The thesis behind this first GT2 RS was delightfully simple yet inherently mad: put the mighty, twin-turbo flat six from the 997 GT2 into a chassis inspired by the 997.2 GT3 RS. However, Porsche then went further – much further. Boost was upped from the GT2’s 1.4-bar to 1.6-bar, with new turbochargers, better cooling and a revised engine management system thrown into the mix, too. The result is a huge 90bhp increase over the GT2 – such a leap is historically unheard of from one model to another at Porsche. The chassis too has come in for some bespoke tailoring over its naturally aspirated Rennsport sister, Porsche’s GT department deploying rosejointed suspension and new Michelin Cup tyres (with a revised compound) and PCCBs as standard equipment. This is in addition to the customary RS spec of uprated springs, PASM, thicker anti-roll bars and active engine mounts.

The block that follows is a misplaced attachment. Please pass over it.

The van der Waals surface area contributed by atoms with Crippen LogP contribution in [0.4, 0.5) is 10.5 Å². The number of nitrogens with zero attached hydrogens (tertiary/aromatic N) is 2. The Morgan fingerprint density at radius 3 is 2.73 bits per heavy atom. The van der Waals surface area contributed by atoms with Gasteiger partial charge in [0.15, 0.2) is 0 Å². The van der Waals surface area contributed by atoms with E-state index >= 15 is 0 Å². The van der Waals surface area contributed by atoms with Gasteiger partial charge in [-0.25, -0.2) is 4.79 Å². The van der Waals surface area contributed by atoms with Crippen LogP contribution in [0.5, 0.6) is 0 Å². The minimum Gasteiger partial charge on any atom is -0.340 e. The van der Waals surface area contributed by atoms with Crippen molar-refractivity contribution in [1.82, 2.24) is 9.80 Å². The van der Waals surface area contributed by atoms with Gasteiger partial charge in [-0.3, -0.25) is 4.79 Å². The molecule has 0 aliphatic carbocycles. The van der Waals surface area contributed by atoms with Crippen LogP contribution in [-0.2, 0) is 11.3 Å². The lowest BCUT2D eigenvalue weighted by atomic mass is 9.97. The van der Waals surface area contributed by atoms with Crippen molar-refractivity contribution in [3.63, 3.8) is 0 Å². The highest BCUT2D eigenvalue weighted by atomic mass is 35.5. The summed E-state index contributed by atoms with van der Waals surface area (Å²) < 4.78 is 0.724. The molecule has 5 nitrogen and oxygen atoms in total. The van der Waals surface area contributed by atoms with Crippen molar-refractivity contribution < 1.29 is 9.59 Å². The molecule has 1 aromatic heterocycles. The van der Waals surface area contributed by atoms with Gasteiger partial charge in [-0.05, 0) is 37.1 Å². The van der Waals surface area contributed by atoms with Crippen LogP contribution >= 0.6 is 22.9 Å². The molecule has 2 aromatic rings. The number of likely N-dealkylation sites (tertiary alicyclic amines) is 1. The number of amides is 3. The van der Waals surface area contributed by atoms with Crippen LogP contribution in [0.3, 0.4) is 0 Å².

porsche-911-997-gt2-rs-7

And, in true Rennsport tradition, this fire-breather has been on an extreme weight-saving regime, stripping some 70 kilograms from the 997 GT2 and weighing in at an impressive 1,370kg – that’s as light as a 991 R. This is a turbocharged car, don’t forget! The impressive stats continue: boasting 620bhp, the 997 GT2 RS has only just been dethroned by the 991 GT2 RS as the fastest factory 911 of all time. Same too for torque, the 997’s maximum twist of 750Nm not bettered by any other Neunelfer until the 991’s reveal at Goodwood. Top speed here surpasses the magic double-ton mark, powering on to a heady 205mph – aside from the new car, only Porsche’s current 991.2 Turbo S can even match it.